Reliability of self reported smoking status by pregnant women for estimating smoking prevalence: a retrospective, cross sectional study.

D Shipton, DM Tappin, T Vadiveloo, JA Crossley, DA Aitken, Jim Chalmers

Research output: Contribution to journalArticle

287 Citations (Scopus)

Abstract

Objective To determine what impact reliance on self reported smoking status during pregnancy has on both the accuracy of smoking prevalence figures and access to smoking cessation services for pregnant women in Scotland.

Design Retrospective, cross sectional study of cotinine measurements in stored blood samples.

Participants Random sample (n=3475) of the 21 029 pregnant women in the West of Scotland who opted for second trimester prenatal screening over a one year period.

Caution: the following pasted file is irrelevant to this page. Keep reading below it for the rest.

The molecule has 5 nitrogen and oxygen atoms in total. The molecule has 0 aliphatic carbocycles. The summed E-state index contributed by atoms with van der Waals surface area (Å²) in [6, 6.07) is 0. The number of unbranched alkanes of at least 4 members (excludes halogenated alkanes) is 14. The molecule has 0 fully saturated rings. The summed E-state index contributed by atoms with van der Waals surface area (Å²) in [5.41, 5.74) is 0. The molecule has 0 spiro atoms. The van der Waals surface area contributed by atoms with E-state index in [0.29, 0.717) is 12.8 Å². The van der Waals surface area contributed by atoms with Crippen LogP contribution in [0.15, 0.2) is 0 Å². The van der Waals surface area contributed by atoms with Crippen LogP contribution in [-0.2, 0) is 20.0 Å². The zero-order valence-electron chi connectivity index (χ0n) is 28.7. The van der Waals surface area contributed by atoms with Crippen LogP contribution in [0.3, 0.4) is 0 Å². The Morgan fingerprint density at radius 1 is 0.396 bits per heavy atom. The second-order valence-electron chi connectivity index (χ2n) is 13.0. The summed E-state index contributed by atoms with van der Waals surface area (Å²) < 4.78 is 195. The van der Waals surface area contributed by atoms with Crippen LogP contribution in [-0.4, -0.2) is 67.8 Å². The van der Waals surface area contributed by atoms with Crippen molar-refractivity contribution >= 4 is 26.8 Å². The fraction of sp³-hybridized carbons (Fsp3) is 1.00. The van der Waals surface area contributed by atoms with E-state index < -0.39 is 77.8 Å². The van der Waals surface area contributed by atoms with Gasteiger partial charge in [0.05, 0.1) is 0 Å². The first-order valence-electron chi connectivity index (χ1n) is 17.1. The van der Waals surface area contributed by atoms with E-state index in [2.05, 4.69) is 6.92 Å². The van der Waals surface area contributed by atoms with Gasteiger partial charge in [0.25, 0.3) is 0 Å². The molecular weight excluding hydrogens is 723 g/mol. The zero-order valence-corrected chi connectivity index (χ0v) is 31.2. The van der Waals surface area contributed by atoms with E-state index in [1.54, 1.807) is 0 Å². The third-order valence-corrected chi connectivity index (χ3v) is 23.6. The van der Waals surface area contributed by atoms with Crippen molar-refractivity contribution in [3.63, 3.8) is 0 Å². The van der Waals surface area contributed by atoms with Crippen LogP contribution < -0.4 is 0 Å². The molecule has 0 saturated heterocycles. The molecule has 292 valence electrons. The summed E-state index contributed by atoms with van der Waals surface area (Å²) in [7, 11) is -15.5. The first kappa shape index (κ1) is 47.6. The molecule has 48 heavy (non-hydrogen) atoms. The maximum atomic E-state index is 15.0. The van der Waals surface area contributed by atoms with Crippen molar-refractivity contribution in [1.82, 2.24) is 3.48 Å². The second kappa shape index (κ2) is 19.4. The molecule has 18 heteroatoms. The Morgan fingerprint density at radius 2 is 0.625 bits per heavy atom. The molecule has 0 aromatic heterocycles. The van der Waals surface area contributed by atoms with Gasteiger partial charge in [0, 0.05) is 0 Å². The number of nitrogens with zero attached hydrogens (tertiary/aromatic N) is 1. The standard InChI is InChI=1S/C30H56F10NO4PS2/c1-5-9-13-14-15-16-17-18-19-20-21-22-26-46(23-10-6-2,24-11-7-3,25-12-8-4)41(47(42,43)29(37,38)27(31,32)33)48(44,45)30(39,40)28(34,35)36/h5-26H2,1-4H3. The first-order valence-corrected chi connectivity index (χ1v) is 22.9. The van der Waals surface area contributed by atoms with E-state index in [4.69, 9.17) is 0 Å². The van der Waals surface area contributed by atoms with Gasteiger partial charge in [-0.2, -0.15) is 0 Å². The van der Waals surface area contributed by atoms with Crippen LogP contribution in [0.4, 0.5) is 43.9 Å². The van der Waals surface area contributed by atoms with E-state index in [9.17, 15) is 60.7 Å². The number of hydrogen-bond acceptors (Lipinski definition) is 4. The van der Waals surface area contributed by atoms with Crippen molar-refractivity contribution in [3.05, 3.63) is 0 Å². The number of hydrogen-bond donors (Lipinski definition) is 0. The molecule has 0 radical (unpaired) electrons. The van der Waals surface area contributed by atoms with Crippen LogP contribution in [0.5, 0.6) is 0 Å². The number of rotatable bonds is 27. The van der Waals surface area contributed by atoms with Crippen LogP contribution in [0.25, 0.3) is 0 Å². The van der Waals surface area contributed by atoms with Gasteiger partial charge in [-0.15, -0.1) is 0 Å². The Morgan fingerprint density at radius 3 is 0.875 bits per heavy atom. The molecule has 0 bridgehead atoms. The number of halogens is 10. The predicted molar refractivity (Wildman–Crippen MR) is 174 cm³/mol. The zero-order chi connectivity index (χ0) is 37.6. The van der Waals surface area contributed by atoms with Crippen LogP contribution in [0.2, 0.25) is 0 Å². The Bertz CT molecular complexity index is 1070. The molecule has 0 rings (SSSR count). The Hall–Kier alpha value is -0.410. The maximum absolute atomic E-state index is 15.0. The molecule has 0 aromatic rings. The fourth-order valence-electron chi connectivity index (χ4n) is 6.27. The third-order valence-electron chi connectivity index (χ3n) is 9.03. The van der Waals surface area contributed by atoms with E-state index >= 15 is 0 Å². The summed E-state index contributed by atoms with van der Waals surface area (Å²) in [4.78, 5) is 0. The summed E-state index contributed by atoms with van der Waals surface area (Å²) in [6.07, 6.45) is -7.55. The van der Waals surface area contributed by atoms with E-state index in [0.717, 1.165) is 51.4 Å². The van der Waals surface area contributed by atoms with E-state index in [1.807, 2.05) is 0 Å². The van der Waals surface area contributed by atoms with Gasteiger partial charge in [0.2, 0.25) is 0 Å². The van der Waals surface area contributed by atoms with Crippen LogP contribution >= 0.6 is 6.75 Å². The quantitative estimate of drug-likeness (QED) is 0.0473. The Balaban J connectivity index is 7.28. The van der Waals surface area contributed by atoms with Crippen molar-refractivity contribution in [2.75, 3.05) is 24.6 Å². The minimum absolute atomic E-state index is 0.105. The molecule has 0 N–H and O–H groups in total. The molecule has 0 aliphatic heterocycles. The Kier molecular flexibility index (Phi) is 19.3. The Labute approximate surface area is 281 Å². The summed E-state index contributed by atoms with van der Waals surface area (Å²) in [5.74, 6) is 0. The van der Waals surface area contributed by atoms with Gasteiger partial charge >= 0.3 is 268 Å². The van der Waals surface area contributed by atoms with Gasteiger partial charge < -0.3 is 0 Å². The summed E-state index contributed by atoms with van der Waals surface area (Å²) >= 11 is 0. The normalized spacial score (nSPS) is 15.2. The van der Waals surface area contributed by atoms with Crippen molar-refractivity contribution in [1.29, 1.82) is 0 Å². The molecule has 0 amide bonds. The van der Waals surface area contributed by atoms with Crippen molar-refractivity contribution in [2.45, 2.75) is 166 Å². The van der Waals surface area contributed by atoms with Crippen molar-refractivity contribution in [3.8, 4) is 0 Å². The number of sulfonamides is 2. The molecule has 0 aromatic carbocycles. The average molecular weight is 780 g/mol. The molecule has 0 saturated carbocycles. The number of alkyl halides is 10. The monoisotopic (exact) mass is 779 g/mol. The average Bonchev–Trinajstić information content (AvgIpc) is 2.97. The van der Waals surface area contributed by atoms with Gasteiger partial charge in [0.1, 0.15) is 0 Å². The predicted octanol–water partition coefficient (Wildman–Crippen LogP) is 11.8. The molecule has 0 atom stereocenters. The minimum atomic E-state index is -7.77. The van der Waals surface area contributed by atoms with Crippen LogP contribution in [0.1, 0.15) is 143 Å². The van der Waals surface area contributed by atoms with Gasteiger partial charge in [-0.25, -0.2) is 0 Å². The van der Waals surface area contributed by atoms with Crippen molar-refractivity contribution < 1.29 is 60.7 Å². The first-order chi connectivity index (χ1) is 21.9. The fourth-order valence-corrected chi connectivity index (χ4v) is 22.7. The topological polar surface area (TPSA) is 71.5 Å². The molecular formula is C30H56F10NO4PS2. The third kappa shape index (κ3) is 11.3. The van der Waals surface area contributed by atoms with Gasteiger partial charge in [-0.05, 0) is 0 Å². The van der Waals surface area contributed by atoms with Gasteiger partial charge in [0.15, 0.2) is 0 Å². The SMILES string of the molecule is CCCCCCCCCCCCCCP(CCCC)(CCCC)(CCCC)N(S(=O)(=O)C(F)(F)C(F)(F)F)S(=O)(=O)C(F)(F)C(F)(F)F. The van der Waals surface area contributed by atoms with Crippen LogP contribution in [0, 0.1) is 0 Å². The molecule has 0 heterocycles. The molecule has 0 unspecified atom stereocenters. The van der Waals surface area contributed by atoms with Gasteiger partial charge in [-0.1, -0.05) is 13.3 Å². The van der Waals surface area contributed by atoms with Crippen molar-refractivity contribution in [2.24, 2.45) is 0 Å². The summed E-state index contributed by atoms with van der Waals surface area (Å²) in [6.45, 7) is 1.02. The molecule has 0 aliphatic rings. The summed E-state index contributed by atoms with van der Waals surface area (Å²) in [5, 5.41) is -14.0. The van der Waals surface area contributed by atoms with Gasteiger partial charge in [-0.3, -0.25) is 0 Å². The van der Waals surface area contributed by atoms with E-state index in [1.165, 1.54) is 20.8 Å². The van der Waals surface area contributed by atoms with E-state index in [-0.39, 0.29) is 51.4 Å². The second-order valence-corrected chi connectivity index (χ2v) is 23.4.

Main outcome measure Smoking status validated with cotinine measurement by maternal area deprivation category (Scottish Index of Multiple Deprivation).

Results Reliance on self reported smoking status underestimated true smoking by 25% (1046/3475 (30%) from cotinine measurement v 839/3475 (24%) from self reporting, z score 8.27, P
Conclusion Reliance on self reporting to identify pregnant smokers significantly underestimates the number of pregnant smokers in Scotland and results in a failure to detect over 2400 smokers each year who are therefore not offered smoking cessation services.
Original languageEnglish
Article numberb4347
JournalBMJ (Clinical research ed.)
Volume339
DOIs
Publication statusPublished - Oct 2009

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